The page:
Whose plan?

"I have to thank God, because I went from being the nation's top high school football prospect to becoming a Hall of Fame basketball player!" These were the first few (paraphrased) words of Allen Iverson, a former NBA basketballer who was inducted into the Basketball Hall of Fame (yes, there's such a thing) over the weekend. My first thought was how good it was to see a pro athlete and cultural icon putting God first. But then it prompted another thought: what other paths could I have ended up walking down?

I actually nearly ended up in living in Emerald. Several years ago I was in Emerald to visit a NET Ministries team under my supervision. While there I got talking to someone in the parish about youth ministry. I forget how the conversation went, but somehow it ended up with me receiving an offer to work in the parish as their youth worker starting the following year! Things took a different turn and I ended up working for Vocation Brisbane instead, but I can only imagine how different my life would have been had I went to Emerald rather than stay in Brisbane.

There are several other turning points in my life where I can imagine my life being drastically different had I gone the other direction. Which prompts the question: does God steer and direct our lives?

This is perhaps one of the trickiest questions of the Christian faith, does God have a plan for my life and how far does God go to implement that plan? Our earliest Traditions express that God has created us with free will. Yet, we also say God has a plan for our life. So which is it? Are we actually free or does God really have a plan for our life?

I think "plan" isn't the right word, or at least we don't use it in an adequate way to express the sort of plan God has for us. When we talk about God's plan,  I think what we mean is that God has a dream for us. And not dream in a superficial sense (like daydreaming for instance), but a hopeful, love-filled dream. I'm not a parent (yet), but I imagine that as a parent I'll have a dream for my children, for their life, full of joy and fulfillment. And while I may desire for them to fulfill certain occupations, at the end of the day my dream for them is not about what they do, but who they become. Which means that (I hope) I would always try to love and support my kids, regardless of what decisions they make; that they would always be able to call on me for love and support.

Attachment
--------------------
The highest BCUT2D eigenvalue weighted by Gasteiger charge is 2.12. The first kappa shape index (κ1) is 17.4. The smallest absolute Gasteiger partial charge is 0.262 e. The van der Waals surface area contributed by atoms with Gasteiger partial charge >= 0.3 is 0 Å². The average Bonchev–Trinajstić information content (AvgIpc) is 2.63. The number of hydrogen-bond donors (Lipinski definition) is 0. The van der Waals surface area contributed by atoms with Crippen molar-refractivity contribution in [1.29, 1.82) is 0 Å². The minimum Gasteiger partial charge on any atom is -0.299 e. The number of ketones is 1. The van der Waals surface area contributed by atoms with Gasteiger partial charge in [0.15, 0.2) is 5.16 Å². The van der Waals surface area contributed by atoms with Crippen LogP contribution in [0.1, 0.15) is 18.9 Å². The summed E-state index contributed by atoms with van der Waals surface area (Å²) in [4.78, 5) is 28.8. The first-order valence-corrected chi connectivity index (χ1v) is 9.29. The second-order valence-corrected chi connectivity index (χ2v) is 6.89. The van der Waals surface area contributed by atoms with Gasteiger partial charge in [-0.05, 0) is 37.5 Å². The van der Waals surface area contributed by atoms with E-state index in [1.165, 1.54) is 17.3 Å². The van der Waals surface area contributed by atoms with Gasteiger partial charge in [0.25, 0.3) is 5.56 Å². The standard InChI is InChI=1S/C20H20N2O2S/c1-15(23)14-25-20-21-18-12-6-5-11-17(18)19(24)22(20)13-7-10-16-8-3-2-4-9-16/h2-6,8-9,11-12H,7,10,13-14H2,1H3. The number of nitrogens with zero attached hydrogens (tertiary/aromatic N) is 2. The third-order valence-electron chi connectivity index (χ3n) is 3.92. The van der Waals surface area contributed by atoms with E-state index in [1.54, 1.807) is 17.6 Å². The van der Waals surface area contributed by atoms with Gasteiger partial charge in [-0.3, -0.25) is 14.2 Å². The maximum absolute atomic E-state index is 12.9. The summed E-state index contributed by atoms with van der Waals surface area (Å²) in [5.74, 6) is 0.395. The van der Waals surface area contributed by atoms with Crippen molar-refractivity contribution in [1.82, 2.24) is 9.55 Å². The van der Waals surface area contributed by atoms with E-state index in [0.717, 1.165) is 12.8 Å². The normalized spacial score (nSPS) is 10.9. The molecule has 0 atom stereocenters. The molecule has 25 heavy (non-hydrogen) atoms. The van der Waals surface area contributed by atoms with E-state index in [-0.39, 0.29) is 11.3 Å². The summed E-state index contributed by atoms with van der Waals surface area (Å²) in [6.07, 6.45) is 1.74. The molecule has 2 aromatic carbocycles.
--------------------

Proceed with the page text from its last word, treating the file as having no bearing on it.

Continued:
When we say God has a "plan" for us, I think we really refer to God's dream of our fulfilled relationship with him. God wants to see his children accept the love and mercy available to us, to live joyful and fulfilled lives. And like a parent, for God it doesn't matter where we are or which paths we take. So, when we end up taking different paths through life, and look back, it's not that God led us down this path, or actually desired for us to take another. It's just the journey with God, a journey that will ultimately lead us to him alongside others (the whole People of God)

This means we have to show respect to our free will and decision making. Yes, God speaks to us, but we also have to consider responsibly our options, rather than looking at them simply through our spiritual practices. When I was finished high school and beginning my work in youth ministry, I would take the smallest occurrences to be a sign or intervention from God. If we don't emphasise our choice and decision making, we risk becoming perpetual discerners, forever waiting for Divine Intervention - or worse still, seeing that sort of intervention where it isn't. 

Where I am now in my life, work and relationships is a very different place to where I could be, and I absolutely see God at work in my life. But I also had to make several choices - I also created this life, in relationship with God and with others. Only in actively choosing this path (this marriage, this job, etc.) can I then transform this life to be more than just merely an assortment of roles into a vocation with real impact in the world. That choice, both of this set of circumstances and the choice to accept God's invitation of relationship within these circumstances, is the fulfillment of God's plan in my life. It's the convergence of free will and Divine plan.

This doesn't mean that all our choices can be right. There are choices we make or pathways we follow that do draw us away from relationship with God and relationship with the Church community (communion). Rather, as we discern through life what is God's "call" or "plan" for us means to discern that which draws us deeper into relationship (in communion) with God and the Church community. This is a different understanding to God's plan being a defined path or as interventions along the journey.

I'm also not saying that God is far and above our lives. God is immanent, close to us, that's the relationship opened up to us through Christ. God is in our lives, we are in God's life, but that doesn't mean we control each other. Rather, our choices have the power to draw us deeper into relationship with God. It's not magic, it's logic: live a holy life, draw close to God. Simply, we have to be careful when we say God has a "plan" for our lives. God does have a plan, but it's not a blueprint or a step-by-step playbook. 

Following God has led me to here, but in relationship with God, not determined by him. So if I was to give a Hall of Fame speech, I too would begin by thanking God, but not for leading me down this path compared to another. Rather, I'd be thankful to God for the freedom to choose this life of love and fulfillment, for his plan of relationship and his enduring invitation to draw closer to him regardless of the paths I take.